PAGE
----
The tale of Mahavira traditionally states that (much like Siddhartha Gautama, the founder of Buddhism) he grew up in an affluent lifestyle, however it is believed at the age of twenty eight he refuted all material objects and his lifestyle, to live as a wandering ascetic to find enlightenment on how to break free of the Hindu cycle samsara (death and rebirth). Eventually Mahavira achieved full enlightenment while he wandered India fasting, debating, philosophising and studying on how to overcome the bad karma (consequence of all acts that are done willingly) tying him to samsara. At the core of Jainism is the belief and ritual reflected in this tale, the unique response to questions posed in relation to the perception of the universe, life after death and the meaning of life.
An individual seeks knowledge on how the universe was created, to get a greater understanding on the future and present. This knowledge can be obtained and translated in different forms of beliefs. For Jains this knowledge is obtained through the belief that the universe is symbolised as a turning wheel of samsara. Like a wheel the universe has no beginning and is destined to a repetitive cycle of ‘rise and falls.’ Within this wheel are cycles reflecting destiny of humanity. These cycles are predetermined however the destiny of each individual is mainly self-determined. This belief assists Jains to grasp at a wider understanding of the future and present in terms of actions and faith as they know that their destiny is upon themselves however the destiny of everyone is laid out.
The nature of this self-determined path relates to the core of one of the most crucial reflections of humankind: is there life after death? This question is responded in the Jain belief of reincarnation and karma. Within the universe there are two substances jivas (with souls) and ajivas (without souls). Jains believe that there is an infinite number of jivas and that each are stuck in the cycle of the wheel and samsara. The jiva consists of pure knowledge and understanding, however when the soul is transferred into a physical body at birth, it becomes corrupted by material things. The influence that these material things exert upon the jiva effect the karma and thus effect the physical existence of the being in the next life. There are five levels of earthly existence. At the fifth level and the highest are human beings and the members of the animal kingdom, the spirit has all five senses. At the fourth level are the most active insects, the soul has four senses- touch, taste, smell and sight. At the third level are the less active insects, the soul has three senses- touch, taste and smell. At the second level are worms and molluscs, the soul has only two senses- touch and taste. At the first level and the lowest level are the elements earth, air, fire and water and the whole of the plant kingdom, the soul only can rely upon one sense-touch. This intricate belief of the samsara and karma is unique to Jainism and provides an individual with a sense of meaning and to an extent reassurance within their daily lives, as it provides a rejoinder to the reflection of life after death.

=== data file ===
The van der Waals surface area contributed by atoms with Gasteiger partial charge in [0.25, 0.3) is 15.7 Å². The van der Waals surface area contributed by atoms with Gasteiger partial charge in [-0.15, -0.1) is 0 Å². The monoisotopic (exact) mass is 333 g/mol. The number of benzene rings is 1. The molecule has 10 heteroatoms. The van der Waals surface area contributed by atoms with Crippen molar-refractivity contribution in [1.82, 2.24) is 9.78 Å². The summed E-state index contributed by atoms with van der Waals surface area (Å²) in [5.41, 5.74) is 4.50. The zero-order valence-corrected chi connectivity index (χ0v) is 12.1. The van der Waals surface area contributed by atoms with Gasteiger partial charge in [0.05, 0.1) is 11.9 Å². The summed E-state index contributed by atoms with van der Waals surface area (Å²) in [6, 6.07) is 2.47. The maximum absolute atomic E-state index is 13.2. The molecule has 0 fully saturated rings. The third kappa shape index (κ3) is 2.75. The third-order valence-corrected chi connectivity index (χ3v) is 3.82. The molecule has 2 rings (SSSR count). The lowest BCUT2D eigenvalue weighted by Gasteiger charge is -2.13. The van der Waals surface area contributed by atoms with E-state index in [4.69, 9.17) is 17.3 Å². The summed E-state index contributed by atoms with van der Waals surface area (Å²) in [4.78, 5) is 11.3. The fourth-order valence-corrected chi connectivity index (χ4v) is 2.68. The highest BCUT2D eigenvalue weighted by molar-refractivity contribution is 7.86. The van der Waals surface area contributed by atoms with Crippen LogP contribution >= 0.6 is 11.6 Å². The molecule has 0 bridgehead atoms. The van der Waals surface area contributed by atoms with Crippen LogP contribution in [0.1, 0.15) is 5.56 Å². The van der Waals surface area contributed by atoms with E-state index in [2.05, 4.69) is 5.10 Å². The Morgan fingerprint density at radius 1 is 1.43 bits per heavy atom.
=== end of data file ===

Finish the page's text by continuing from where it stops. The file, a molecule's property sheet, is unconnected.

However, with the Jain belief of an eternal cycle of reincarnation of the jiva, so too do they believe that they are the endless witness’ of human suffering and death. Here another aspect of